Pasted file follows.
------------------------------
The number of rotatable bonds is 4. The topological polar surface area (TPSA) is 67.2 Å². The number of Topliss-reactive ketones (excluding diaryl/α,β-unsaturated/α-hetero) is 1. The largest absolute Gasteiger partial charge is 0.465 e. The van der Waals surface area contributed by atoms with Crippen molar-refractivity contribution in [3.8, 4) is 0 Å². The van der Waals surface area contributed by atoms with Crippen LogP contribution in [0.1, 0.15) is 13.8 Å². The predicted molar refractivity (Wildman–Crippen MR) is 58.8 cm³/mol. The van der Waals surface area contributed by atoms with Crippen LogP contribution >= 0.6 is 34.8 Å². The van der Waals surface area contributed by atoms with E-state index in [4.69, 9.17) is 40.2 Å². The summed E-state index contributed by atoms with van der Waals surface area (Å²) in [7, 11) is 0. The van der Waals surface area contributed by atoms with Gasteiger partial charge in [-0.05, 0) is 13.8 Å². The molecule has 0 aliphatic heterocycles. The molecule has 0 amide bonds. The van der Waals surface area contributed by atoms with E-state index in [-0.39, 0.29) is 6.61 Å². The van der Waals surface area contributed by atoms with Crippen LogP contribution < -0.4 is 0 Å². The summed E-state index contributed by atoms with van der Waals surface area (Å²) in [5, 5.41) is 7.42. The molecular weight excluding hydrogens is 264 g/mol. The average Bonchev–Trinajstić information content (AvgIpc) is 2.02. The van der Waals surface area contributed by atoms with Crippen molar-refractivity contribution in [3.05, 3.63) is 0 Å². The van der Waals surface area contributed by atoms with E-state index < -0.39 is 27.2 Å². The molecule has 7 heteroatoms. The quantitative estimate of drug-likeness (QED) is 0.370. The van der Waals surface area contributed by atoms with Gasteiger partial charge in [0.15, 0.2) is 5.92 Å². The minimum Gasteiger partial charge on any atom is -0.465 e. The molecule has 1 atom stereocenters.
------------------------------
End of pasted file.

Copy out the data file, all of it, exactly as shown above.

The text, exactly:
The number of rotatable bonds is 4. The topological polar surface area (TPSA) is 67.2 Å². The number of Topliss-reactive ketones (excluding diaryl/α,β-unsaturated/α-hetero) is 1. The largest absolute Gasteiger partial charge is 0.465 e. The van der Waals surface area contributed by atoms with Crippen molar-refractivity contribution in [3.8, 4) is 0 Å². The van der Waals surface area contributed by atoms with Crippen LogP contribution in [0.1, 0.15) is 13.8 Å². The predicted molar refractivity (Wildman–Crippen MR) is 58.8 cm³/mol. The van der Waals surface area contributed by atoms with Crippen LogP contribution >= 0.6 is 34.8 Å². The van der Waals surface area contributed by atoms with E-state index in [4.69, 9.17) is 40.2 Å². The summed E-state index contributed by atoms with van der Waals surface area (Å²) in [7, 11) is 0. The van der Waals surface area contributed by atoms with Gasteiger partial charge in [-0.05, 0) is 13.8 Å². The molecule has 0 aliphatic heterocycles. The molecule has 0 amide bonds. The van der Waals surface area contributed by atoms with E-state index in [-0.39, 0.29) is 6.61 Å². The van der Waals surface area contributed by atoms with Crippen LogP contribution < -0.4 is 0 Å². The summed E-state index contributed by atoms with van der Waals surface area (Å²) in [5, 5.41) is 7.42. The molecular weight excluding hydrogens is 264 g/mol. The average Bonchev–Trinajstić information content (AvgIpc) is 2.02. The van der Waals surface area contributed by atoms with Crippen molar-refractivity contribution in [3.05, 3.63) is 0 Å². The van der Waals surface area contributed by atoms with E-state index < -0.39 is 27.2 Å². The molecule has 7 heteroatoms. The quantitative estimate of drug-likeness (QED) is 0.370. The van der Waals surface area contributed by atoms with Gasteiger partial charge in [0.15, 0.2) is 5.92 Å². The minimum Gasteiger partial charge on any atom is -0.465 e. The molecule has 1 atom stereocenters.